// its estimate of the world.
                    planeAttachment.getPose().toMatrix(mAnchorMatrix, 0);
                    // Update and draw the model and its shadow.
                    mVirtualObject.updateModelMatrix(mAnchorMatrix, scaleFactor);
                    mVirtualObjectShadow.updateModelMatrix(mAnchorMatrix, scaleFactor);
                    mVirtualObject.draw(viewmtx, projmtx, lightIntensity);
                    mVirtualObjectShadow.draw(viewmtx, projmtx, lightIntensity);
                    // Update the audio source position since the anchor might have been refined
                    float[] translation = new float[3];
                    planeAttachment.getPose().getTranslation(translation, 0);
                    mGvrAudioEngine.setSoundObjectPosition(mSounds.get(i), translation[0], translation[1], translation[2]);
                 * Update the listener's position in the audio world
                // Extract positional data
                float[] translation = new float[3];
                frame.getPose().getTranslation(translation, 0);
                float[] rotation = new float[4];
                frame.getPose().getRotationQuaternion(rotation, 0);
                // Update audio engine
                mGvrAudioEngine.setHeadPosition(translation[0], translation[1], translation[2]);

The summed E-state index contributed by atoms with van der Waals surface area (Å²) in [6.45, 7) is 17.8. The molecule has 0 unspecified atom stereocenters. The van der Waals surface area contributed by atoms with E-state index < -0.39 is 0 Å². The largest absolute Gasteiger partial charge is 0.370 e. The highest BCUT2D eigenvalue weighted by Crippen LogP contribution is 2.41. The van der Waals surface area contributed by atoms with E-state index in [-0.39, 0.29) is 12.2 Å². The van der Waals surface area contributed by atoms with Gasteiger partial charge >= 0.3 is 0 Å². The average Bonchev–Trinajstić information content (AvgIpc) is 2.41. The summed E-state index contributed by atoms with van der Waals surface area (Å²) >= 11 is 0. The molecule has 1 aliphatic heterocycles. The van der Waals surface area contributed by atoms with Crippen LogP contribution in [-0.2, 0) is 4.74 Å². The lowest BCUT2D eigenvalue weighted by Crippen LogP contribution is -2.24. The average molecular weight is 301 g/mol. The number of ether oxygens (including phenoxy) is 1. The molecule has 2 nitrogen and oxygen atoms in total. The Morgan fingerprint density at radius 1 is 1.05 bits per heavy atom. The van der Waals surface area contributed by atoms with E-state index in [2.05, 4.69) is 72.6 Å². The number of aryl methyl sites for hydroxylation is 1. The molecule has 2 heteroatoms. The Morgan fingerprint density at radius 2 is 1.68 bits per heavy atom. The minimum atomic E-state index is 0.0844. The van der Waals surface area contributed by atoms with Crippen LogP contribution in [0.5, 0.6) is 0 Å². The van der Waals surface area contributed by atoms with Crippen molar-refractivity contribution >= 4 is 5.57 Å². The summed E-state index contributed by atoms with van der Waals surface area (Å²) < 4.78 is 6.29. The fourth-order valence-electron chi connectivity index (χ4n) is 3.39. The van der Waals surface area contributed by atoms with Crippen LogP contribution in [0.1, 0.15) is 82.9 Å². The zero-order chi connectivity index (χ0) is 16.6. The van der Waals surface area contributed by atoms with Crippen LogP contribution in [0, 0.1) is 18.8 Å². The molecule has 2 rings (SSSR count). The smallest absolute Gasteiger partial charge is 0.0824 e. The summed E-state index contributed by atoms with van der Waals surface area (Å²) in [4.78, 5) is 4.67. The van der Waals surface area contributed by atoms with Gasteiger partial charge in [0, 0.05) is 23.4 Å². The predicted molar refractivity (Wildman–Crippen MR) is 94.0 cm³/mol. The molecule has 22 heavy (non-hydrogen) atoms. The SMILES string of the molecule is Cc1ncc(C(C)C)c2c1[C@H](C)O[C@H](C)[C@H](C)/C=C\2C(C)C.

mGvrAudioEngine.setHeadRotation(rotation[0], rotation[1], rotation[2], rotation[3]);
            } catch (Throwable t) {
                // Avoid crashing the application due to unhandled exceptions.
                Log.e(TAG, "Exception on the OpenGL thread", t);
  6. That’s it! Now, every Android placed into the scene also plays back audio.

Some findings:

  1. Setting up ADB via WiFi is really helpful as you will walk around a lot and don’t want to reconnect USB every time.
  2. Placing the Androids too close to each other will produce a really annoying sound chaos. You can modify the rolloff model to reduce this (cf. line 71 in the code excerpt above).
  3. It matters how you hold your phone (portrait with the current code), because ARCore measures the physical orientation of the device but the audio coordinate system is (not yet) rotated accordingly. If you want to use landscape mode, it is sufficient to set the Activity in the manifest to android:screenOrientation="landscape"
  4. Ask questions tagged with the official arcore tag on Stack Overflow, the Google developers are reading them!